Many people hear about Dance/Movement Therapy and ask if it is either therapy for dancers or ask what style of dance do I do with my clients. Even though both of those are possible for Dance/Movement therapists, the definition of Dance/Movement therapy according to the American Dance/Movement therapy Association is the “psychotherapeutic use of movement to promote social, emotional, physical, and cognitive integration of the individual.” Therefore, we may use performance to support the client(s) we are working with or use a specific dance style that they are interested in or comfortable with, but the goal is to support the person where they are at and help them express themselves through the use of movement. Here is a client that I used to work with using dance/movement therapy to promote her self-expression, regulation, communication, and her overall well-being. We sometimes used performance as a way for her to be seen by her family and gain more self-confidence. 


Belly feeling excited

Neck feels calm

And my feet is feeling excited

And my arms want to play with someone

And my heart and is feeling loved

My brain is feeling confident

But my whole body feeling kinda new

And my eye lashes feeling they want to move themselves

My eyes want to see want to see everything

And my toes feeling wiggly

And my fingers feeling touchily

My back wants to lay down

This poem was created by a three year old child who I used to work weekly with using dance and movement to support her in behavioral challenges and mostly, to use play and dance to help her express herself and experience joy! It was always such a pleasure going to her house and having one whole hour where we got to dance together. We usually ended up using our imaginations as well and made up stories or pretended to be someone or creatures or something while dancing. Sometimes our sessions would include us making a fort using her chairs and blankets and go back and forth to our house while there was music on in the background. While other times, we were pretending to be bears and crawled on all fours going back and forth to our hut to sleep and eat. Yet, the one game that she loved to play was pretending to be a wolf and a human. We took turns pretending to be the human and the wolf (while she was mostly the wolf) as we danced to Shakira’s SheWolf song. No matter what it was, I followed her lead and supported her to express herself through dance and play.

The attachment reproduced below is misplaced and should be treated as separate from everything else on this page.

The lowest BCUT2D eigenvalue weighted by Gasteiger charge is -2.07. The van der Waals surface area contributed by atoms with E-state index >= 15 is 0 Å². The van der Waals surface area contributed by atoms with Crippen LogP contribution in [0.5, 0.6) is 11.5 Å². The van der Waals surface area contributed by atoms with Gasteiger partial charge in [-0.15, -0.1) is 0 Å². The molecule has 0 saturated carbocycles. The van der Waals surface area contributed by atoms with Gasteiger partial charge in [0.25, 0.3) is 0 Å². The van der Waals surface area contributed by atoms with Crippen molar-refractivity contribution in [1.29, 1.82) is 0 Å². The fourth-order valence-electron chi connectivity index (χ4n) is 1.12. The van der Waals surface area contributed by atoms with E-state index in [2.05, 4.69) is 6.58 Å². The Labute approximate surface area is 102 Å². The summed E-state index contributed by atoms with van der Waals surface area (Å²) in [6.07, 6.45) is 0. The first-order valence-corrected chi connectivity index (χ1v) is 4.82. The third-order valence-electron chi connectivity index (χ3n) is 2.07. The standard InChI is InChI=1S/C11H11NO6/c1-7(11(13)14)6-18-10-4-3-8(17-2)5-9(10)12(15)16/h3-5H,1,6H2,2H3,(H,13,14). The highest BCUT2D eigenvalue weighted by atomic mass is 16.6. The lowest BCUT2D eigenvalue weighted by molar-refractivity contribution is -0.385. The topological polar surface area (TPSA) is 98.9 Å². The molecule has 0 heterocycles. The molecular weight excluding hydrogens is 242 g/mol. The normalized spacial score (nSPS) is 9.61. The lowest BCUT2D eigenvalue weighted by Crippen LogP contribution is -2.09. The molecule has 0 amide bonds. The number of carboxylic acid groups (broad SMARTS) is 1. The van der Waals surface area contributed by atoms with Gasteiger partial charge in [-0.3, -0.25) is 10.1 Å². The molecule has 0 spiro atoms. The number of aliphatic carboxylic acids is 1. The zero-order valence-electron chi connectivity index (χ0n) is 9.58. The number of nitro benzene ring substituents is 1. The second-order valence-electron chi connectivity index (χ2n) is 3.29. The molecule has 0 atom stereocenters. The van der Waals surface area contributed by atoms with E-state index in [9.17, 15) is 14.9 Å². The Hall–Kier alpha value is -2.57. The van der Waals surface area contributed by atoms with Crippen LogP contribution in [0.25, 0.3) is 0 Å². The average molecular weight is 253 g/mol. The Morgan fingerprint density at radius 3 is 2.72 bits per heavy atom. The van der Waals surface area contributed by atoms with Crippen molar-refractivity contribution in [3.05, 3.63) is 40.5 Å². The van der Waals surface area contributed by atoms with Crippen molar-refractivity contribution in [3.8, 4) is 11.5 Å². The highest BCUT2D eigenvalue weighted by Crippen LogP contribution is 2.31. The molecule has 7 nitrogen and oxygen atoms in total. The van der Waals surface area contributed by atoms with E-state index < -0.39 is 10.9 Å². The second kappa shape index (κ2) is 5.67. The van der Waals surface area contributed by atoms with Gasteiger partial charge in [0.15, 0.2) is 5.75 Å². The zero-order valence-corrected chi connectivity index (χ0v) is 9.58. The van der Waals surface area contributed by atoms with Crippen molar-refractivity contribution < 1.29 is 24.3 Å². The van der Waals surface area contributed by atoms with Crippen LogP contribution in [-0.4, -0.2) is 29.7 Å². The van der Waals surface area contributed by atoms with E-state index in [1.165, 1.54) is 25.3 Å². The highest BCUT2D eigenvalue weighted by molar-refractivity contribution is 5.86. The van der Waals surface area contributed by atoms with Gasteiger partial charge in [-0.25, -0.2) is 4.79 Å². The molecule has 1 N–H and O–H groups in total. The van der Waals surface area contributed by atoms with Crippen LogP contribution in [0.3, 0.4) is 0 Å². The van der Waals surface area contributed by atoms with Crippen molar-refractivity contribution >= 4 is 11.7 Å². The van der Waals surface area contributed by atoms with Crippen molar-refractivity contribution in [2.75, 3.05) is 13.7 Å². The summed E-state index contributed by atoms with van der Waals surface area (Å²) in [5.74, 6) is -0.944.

As a registered dance/movement therapist, I always started our session with a little check in and movement warm-up and we would end with a meditation. We used my rainbow blanket in the middle of the living room as the center to begin together with some of my special materials that include musical instruments, scarves, my magic wand, and a breathing ball. Then we sat together and I invited my client to choose which thing she’d like to hold as she checks in with her body and her feelings. We took deep breaths together and then moved different parts of our bodies to warm-up and get the blood flowing! Then I put on music ( a playlist that I have added to since I have been working with kids for years and continue to add to for each child/person that I work with) and we began moving our bodies. I guided her into stretches and movements that physically and emotionally warmed us up and prepare us for dancing. Then we would dance freely and we would take turns “mirroring” each other’s movements. I’ll give her the option of either following me or me following her or if she preferred to dance freely and we dance in the space together. This provides the child with feeling empowered, confident, safe, and strong. Lastly, after the warm-up and our experience of the games we would play that came from her interest, we would often end in a meditation. I would guide her into a body scan while she relaxed on scarves or a blanket. Sometimes her mom would join us at the end of our session to either watch her dance or join her in dancing or join her in laying down under my rainbow blanket as I guided them in a meditation and/or gentle touches over the blanket to provide them with sensory input. Each session of course looked different, and sometimes, we wouldn’t be able to dance at all since she was having a difficult moment or day and the session would consist of her being alone in her room and us waiting it out until she was ready to come out. But the goal of my session was always to meet her where she was, empower her, and support her in expressing herself. Needless to say, by the end of our time together, she was pretty proficient in these areas and was excited to create a dance with me to show to her brother and her mom as our last performance and exploration of herself in the many forms of who she is: a dancer, a child, a sister, a daughter, a bear, a minecraft character, an alien, a wolf, and lastly, a human.